An agreement regarding a management plan for 2016-2017 Puget Sound salmon fisheries has finally been established between tribes and the State Fish and Wildlife members.
Sports anglers, tribal and nontribal commercial fishermen were worried until now that there will be no salmon season this year. For the agreement to become available, it needs to have the approval from federal officials, but it is believed that this will happen soon.
However, all fishermen have the duty to preserve the wild Chinook and Coho salmon species that are protected by the federal Endangered Species Act. The 2016 negotiations were the longest in history after 30 years of tradition.
According to Ron Warren, the state Fish, and Wildlife salmon policy manager, if everyone will be more open to conversation in the future, things will be much easier, and such a situation will be prevented next year.
Willie Frank, the Puyallup Tribe natural resources manager and son of the late tribal fishing rights champion Billy Frank Jr., explained that the lack of salmon comes from the lack of habitat. Plus, fighting over salmon is not fair because it is already an endangered species.
Puget Sound had around 200,000 anglers with salmon licenses during the season of 2014-2015 and is also a crucial point of the state’s sport fisheries. Unfortunately, the fish survival has declined over the years because of poor ocean conditions, pollution, and industrial development.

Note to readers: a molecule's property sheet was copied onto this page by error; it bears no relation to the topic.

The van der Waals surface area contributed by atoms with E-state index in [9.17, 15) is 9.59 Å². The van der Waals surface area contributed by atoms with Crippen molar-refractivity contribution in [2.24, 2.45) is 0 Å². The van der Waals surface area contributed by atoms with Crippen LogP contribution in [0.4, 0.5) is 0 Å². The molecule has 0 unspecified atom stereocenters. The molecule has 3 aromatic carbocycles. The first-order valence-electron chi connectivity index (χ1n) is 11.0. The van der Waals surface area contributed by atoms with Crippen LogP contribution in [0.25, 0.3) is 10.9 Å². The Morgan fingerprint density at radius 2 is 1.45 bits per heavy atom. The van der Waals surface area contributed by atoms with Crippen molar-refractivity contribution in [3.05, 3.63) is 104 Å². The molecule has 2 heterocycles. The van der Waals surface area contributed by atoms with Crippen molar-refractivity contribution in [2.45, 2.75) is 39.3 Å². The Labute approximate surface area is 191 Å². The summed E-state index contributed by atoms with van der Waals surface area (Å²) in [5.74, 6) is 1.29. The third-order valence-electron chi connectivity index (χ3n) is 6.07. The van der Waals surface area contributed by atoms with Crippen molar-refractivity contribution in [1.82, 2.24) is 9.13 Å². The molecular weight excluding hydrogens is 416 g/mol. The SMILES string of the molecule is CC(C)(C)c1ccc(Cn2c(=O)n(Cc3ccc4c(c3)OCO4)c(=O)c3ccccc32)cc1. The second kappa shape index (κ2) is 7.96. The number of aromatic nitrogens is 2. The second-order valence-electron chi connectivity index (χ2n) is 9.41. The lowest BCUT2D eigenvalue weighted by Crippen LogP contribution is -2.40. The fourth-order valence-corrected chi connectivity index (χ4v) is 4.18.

Tribes plan to reduce fishing from the western edge of the Strait of Juan de Fuca from 8,500 to 4,500 Chinook to preserve the species. Plus, they also intend to decrease the netting time of Coho on the Puyallup River and in other regions as well.
Furthermore, the sport-fishing season on this river will not be allowed this year, even if the hatchery Chinook will be available for 15 days on the Carbon River. In addition to this, Coho fishing will be forbidden in Puget Sound except for Hood Canal.
The Marine Catch Area 11 in the Tacoma area will be closed to salmon Fishery from September until January. Even if there are many restrictions this season, everyone agreed that the rules are necessary in order to protect and preserve the salmon species.
Hopefully, in the future, these measures will pay off, and the salmon population will be restored.